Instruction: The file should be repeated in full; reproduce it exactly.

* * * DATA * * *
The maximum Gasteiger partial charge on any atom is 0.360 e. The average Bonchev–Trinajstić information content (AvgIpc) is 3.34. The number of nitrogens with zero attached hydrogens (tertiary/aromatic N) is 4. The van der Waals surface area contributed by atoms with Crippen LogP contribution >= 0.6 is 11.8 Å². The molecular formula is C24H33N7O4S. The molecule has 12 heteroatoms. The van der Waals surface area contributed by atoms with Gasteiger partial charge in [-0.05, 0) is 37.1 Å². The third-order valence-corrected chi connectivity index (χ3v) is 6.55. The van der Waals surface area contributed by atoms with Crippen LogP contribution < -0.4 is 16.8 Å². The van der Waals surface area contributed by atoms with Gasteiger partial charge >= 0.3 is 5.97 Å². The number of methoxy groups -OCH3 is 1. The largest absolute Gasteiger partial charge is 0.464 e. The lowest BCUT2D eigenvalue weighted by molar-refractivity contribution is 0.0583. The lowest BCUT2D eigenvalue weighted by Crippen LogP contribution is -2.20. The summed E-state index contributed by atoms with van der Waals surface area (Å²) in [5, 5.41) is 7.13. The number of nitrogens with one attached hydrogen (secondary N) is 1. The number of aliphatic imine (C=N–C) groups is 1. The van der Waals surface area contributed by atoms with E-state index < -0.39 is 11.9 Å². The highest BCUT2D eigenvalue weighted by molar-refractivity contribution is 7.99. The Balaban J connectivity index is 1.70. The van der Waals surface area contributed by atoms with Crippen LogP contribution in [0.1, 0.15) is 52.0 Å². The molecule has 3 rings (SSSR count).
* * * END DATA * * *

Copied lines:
The maximum Gasteiger partial charge on any atom is 0.360 e. The average Bonchev–Trinajstić information content (AvgIpc) is 3.34. The number of nitrogens with zero attached hydrogens (tertiary/aromatic N) is 4. The van der Waals surface area contributed by atoms with Crippen LogP contribution >= 0.6 is 11.8 Å². The molecular formula is C24H33N7O4S. The molecule has 12 heteroatoms. The van der Waals surface area contributed by atoms with Gasteiger partial charge in [-0.05, 0) is 37.1 Å². The third-order valence-corrected chi connectivity index (χ3v) is 6.55. The van der Waals surface area contributed by atoms with Crippen LogP contribution < -0.4 is 16.8 Å². The van der Waals surface area contributed by atoms with Gasteiger partial charge >= 0.3 is 5.97 Å². The number of methoxy groups -OCH3 is 1. The largest absolute Gasteiger partial charge is 0.464 e. The lowest BCUT2D eigenvalue weighted by molar-refractivity contribution is 0.0583. The lowest BCUT2D eigenvalue weighted by Crippen LogP contribution is -2.20. The summed E-state index contributed by atoms with van der Waals surface area (Å²) in [5, 5.41) is 7.13. The number of nitrogens with one attached hydrogen (secondary N) is 1. The number of aliphatic imine (C=N–C) groups is 1. The van der Waals surface area contributed by atoms with E-state index < -0.39 is 11.9 Å². The highest BCUT2D eigenvalue weighted by molar-refractivity contribution is 7.99. The Balaban J connectivity index is 1.70. The van der Waals surface area contributed by atoms with Crippen LogP contribution in [0.1, 0.15) is 52.0 Å². The molecule has 3 rings (SSSR count).